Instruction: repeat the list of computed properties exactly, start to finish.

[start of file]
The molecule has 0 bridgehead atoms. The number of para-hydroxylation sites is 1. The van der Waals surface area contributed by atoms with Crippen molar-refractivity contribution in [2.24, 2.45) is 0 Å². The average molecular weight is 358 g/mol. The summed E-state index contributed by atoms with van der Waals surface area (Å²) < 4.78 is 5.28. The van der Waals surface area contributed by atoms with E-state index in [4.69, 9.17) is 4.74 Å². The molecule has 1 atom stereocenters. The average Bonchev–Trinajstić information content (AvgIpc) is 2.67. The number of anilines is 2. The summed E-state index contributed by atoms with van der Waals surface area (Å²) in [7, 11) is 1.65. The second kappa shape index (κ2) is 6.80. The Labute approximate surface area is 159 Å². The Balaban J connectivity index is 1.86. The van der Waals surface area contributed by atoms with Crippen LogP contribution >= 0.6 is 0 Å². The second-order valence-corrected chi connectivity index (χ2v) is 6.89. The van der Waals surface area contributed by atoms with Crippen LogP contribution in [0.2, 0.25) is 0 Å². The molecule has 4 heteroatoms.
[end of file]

The molecule has 0 bridgehead atoms. The number of para-hydroxylation sites is 1. The van der Waals surface area contributed by atoms with Crippen molar-refractivity contribution in [2.24, 2.45) is 0 Å². The average molecular weight is 358 g/mol. The summed E-state index contributed by atoms with van der Waals surface area (Å²) < 4.78 is 5.28. The van der Waals surface area contributed by atoms with E-state index in [4.69, 9.17) is 4.74 Å². The molecule has 1 atom stereocenters. The average Bonchev–Trinajstić information content (AvgIpc) is 2.67. The number of anilines is 2. The summed E-state index contributed by atoms with van der Waals surface area (Å²) in [7, 11) is 1.65. The second kappa shape index (κ2) is 6.80. The Labute approximate surface area is 159 Å². The Balaban J connectivity index is 1.86. The van der Waals surface area contributed by atoms with Crippen LogP contribution >= 0.6 is 0 Å². The second-order valence-corrected chi connectivity index (χ2v) is 6.89. The van der Waals surface area contributed by atoms with Crippen LogP contribution in [0.2, 0.25) is 0 Å². The molecule has 4 heteroatoms.